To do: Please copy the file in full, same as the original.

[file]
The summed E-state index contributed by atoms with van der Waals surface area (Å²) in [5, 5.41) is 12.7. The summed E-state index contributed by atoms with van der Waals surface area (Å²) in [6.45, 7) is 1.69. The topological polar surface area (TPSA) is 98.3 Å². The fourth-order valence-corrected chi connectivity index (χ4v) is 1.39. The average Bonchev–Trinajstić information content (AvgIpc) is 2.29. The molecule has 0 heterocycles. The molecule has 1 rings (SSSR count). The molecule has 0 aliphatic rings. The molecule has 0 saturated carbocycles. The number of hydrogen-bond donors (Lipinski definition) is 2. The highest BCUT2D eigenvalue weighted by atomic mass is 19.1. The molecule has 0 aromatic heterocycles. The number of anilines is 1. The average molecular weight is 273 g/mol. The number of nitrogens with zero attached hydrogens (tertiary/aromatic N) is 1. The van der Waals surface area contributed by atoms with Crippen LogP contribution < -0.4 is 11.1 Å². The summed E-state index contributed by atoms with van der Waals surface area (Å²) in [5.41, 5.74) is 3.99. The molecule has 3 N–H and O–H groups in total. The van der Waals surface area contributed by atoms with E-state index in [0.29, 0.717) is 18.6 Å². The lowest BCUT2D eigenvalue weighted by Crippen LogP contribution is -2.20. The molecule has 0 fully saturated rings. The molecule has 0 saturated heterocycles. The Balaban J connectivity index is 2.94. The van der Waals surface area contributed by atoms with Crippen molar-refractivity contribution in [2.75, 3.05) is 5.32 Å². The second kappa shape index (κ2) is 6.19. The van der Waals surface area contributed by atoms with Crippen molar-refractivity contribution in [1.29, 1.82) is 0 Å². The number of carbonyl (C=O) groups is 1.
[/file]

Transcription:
The summed E-state index contributed by atoms with van der Waals surface area (Å²) in [5, 5.41) is 12.7. The summed E-state index contributed by atoms with van der Waals surface area (Å²) in [6.45, 7) is 1.69. The topological polar surface area (TPSA) is 98.3 Å². The fourth-order valence-corrected chi connectivity index (χ4v) is 1.39. The average Bonchev–Trinajstić information content (AvgIpc) is 2.29. The molecule has 0 heterocycles. The molecule has 1 rings (SSSR count). The molecule has 0 aliphatic rings. The molecule has 0 saturated carbocycles. The number of hydrogen-bond donors (Lipinski definition) is 2. The highest BCUT2D eigenvalue weighted by atomic mass is 19.1. The molecule has 0 aromatic heterocycles. The number of anilines is 1. The average molecular weight is 273 g/mol. The number of nitrogens with zero attached hydrogens (tertiary/aromatic N) is 1. The van der Waals surface area contributed by atoms with Crippen LogP contribution < -0.4 is 11.1 Å². The summed E-state index contributed by atoms with van der Waals surface area (Å²) in [5.41, 5.74) is 3.99. The molecule has 3 N–H and O–H groups in total. The van der Waals surface area contributed by atoms with E-state index in [0.29, 0.717) is 18.6 Å². The lowest BCUT2D eigenvalue weighted by Crippen LogP contribution is -2.20. The molecule has 0 fully saturated rings. The molecule has 0 saturated heterocycles. The Balaban J connectivity index is 2.94. The van der Waals surface area contributed by atoms with Crippen molar-refractivity contribution in [2.75, 3.05) is 5.32 Å². The second kappa shape index (κ2) is 6.19. The van der Waals surface area contributed by atoms with Crippen molar-refractivity contribution in [1.29, 1.82) is 0 Å². The number of carbonyl (C=O) groups is 1.